Raspberry Pi - First Time Configuration

"sudo make me a sandwich"

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Booting Up The First Time

  1. Download the latest Raspbian image if you haven't already.
  2. Use Win 32 Disk Imager to write the image to your SD card (follow these instructions if you need help).
  3. Put the SD card in your Pi and connect a mouse, keyboard, and screen. Connect a power adapter last.
  4. If everything went well, you should see text appear on the screen as your Pi is booting up.

A Little Bit About Linux

Raspbian is an Operating System based on Linux (Debian) but optimized for the Raspberry Pi. While it comes with a Graphical User Interface (GUI), we won't be using it. Everything can and will be done using the console only.

If you have never worked with Linux before, it may seem a bit intimidating. That's okay. The trick to mastering Linux is to pretend you know what you're doing and when you've been doing that for long enough you will no longer need to pretend.

For now, three things you should know:

  1. Many commands start with sudo. This is a way to tell Linux "do this as an administrator". If you get an error message that sounds like "permission denied", odds are you can repeat your command with "sudo" at the start to make it work.
  2. You can paste text into MobaXterm. This way you don't have to worry about retyping a command exactly as you see it here. Just copy the text to clipboard, and in the terminal you right-click where you would type and select "Paste".
  3. nano is a simple text editor for linux. You'll be using it a lot when working with configuration files. If you're a masochist, you can replace "nano" with "vi" whenever you see it for a different text editor.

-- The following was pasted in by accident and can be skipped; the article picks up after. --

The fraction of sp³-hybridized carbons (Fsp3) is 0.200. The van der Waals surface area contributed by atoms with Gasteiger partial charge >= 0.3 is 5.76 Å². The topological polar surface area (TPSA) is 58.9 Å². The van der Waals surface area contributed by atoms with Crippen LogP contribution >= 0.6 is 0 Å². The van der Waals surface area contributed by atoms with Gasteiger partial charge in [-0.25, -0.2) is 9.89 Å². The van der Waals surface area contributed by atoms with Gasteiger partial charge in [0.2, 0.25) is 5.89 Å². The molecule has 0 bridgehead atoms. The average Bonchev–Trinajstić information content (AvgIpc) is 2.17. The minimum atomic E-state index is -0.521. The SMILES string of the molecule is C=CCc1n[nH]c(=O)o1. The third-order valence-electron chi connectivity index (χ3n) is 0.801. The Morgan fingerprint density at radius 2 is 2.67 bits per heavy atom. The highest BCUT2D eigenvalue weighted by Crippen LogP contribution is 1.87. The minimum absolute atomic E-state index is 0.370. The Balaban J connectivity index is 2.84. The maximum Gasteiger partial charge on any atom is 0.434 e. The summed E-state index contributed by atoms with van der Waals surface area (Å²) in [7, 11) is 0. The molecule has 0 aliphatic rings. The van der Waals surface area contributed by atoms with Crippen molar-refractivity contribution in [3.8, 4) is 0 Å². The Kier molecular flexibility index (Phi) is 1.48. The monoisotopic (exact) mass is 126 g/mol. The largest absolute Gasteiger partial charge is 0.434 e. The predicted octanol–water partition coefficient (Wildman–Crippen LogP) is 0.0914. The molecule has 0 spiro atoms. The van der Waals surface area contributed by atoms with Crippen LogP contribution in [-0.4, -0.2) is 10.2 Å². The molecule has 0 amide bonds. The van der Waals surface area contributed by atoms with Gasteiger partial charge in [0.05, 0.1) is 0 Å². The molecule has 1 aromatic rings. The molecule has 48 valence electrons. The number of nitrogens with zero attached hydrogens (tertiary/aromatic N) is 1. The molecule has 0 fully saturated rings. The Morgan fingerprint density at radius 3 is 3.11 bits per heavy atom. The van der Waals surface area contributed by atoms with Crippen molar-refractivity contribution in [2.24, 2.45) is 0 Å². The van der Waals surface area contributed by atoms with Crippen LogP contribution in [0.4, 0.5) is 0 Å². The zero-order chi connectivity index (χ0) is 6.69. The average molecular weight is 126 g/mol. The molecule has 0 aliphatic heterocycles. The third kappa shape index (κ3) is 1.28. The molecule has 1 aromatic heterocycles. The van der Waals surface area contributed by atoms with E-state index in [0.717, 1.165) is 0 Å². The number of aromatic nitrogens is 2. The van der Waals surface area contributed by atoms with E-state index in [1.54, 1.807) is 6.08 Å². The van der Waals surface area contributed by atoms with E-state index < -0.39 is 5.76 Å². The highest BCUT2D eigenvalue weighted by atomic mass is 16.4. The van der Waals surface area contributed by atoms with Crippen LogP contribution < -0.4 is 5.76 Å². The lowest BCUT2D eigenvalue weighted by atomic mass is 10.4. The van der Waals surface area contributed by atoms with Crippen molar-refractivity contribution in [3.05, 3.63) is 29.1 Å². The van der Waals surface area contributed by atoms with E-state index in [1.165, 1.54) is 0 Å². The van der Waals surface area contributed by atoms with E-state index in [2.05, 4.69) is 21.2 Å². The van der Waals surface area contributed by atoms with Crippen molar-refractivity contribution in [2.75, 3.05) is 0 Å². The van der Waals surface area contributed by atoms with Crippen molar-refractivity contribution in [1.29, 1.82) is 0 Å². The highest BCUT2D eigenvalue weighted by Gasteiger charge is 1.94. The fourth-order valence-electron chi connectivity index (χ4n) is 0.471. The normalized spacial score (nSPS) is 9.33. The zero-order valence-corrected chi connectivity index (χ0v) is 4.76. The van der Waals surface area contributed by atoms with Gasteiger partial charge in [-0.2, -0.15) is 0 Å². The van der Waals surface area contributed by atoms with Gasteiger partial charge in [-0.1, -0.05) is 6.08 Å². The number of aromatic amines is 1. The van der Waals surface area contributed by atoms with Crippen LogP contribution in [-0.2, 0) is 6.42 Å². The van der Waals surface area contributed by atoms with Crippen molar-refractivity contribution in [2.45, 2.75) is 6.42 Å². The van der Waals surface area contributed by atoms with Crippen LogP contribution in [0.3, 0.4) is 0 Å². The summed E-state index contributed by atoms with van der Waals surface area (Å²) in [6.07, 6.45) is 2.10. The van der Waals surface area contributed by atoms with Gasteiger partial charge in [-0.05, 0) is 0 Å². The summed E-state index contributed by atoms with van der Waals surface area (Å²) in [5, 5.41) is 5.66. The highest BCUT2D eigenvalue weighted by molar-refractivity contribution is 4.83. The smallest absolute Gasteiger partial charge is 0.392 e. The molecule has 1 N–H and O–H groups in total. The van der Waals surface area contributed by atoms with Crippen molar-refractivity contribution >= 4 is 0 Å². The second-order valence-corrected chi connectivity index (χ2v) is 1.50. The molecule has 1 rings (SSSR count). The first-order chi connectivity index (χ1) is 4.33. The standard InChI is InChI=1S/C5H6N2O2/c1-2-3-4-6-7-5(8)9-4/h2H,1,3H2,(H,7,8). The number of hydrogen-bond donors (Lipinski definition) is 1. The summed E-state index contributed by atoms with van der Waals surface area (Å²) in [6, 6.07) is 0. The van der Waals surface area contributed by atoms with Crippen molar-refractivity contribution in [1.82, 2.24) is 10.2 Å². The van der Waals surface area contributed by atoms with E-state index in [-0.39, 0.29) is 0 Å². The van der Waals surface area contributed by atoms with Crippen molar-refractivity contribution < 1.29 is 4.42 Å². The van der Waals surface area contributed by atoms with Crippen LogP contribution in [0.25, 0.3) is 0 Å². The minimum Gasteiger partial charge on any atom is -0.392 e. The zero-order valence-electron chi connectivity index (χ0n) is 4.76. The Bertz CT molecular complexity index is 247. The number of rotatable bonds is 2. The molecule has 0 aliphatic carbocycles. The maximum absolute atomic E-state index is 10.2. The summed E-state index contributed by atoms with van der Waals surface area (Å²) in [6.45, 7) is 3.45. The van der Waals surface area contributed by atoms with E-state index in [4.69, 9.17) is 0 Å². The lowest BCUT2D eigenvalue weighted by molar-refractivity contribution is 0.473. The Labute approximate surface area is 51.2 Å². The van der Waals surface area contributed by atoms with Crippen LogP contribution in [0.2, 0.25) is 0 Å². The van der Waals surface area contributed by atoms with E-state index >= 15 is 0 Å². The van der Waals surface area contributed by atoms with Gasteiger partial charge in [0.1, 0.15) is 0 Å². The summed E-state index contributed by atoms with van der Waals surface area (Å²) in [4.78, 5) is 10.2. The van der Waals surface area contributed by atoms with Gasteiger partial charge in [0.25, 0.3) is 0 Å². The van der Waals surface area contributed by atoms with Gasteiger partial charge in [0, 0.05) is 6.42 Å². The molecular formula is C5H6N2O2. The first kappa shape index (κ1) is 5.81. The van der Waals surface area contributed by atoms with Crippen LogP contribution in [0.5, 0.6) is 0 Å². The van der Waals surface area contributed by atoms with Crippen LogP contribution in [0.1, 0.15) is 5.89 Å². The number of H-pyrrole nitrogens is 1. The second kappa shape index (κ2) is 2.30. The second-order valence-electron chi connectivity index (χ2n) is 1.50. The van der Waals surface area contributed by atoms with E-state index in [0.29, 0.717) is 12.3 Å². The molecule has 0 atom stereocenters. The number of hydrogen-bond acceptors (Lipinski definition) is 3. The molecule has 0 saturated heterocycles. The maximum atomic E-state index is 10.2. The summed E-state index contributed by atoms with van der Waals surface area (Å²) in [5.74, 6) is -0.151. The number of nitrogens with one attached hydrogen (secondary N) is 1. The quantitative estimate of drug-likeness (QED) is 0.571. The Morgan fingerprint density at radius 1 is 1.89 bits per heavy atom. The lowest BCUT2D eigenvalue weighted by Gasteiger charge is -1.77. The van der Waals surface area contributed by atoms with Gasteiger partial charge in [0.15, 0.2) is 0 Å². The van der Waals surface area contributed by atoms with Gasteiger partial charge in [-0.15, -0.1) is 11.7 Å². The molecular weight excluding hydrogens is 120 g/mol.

pasting text in MobaXterm


  • If you downloaded Wheezy then the first time you boot up your pi it will automatically open raspi-config.
  • If you downloaded the newer Jessie then you can open up a Terminal window and type "sudo raspi-config" (and press enter).
  • If you downloaded Jessie-lite then you can type "sudo raspi-config" at the prompt (and press enter).

If you're asked for a login, the default is "pi" with password "raspberry".

Here's what you should configure the first time:

  1. Expand the file system (to make sure the OS can access the entire SD card)
  2. Change the user password (and don't forget it!)
  3. Under Enable Boot to Desktop/Scratch or Boot Options, make sure Console is selected, so you don't have to deal with that silly GUI
  4. Internationalisation Options: change the timezone to where you live (eg. US - Eastern)
  5. Under Advanced Options, go to SPI (A5) and enable it (we'll need this later when we connect things to the GPIO pins)


Use the right arrow to select Finish at the bottom and reboot (if it doesn't ask you to reboot, just type sudo reboot and press enter). When it asks for your username, enter "pi". The password is the one you just set in the second step.

Change Your Pi's Host Name

By default your Pi will be called "raspberrypi". If you want to change it to something more descriptive, or to avoid confusion if you have multiple Pi's, you can change its hostname.

You'll need to edit 2 files. In both files, replace "raspberrypi" with the hostname of your choice. In the "hosts" file, the name will be on the line with "":

sudo nano /etc/hosts
sudo nano /etc/hostname

Then you can commit the change (only necessary if you're ahead in this guide and already connected to the Internet) and reboot:

sudo /etc/init.d/hostname.sh
sudo reboot


And for our next trick, we will connect to the Internet.

Raspberry Pi - The Internet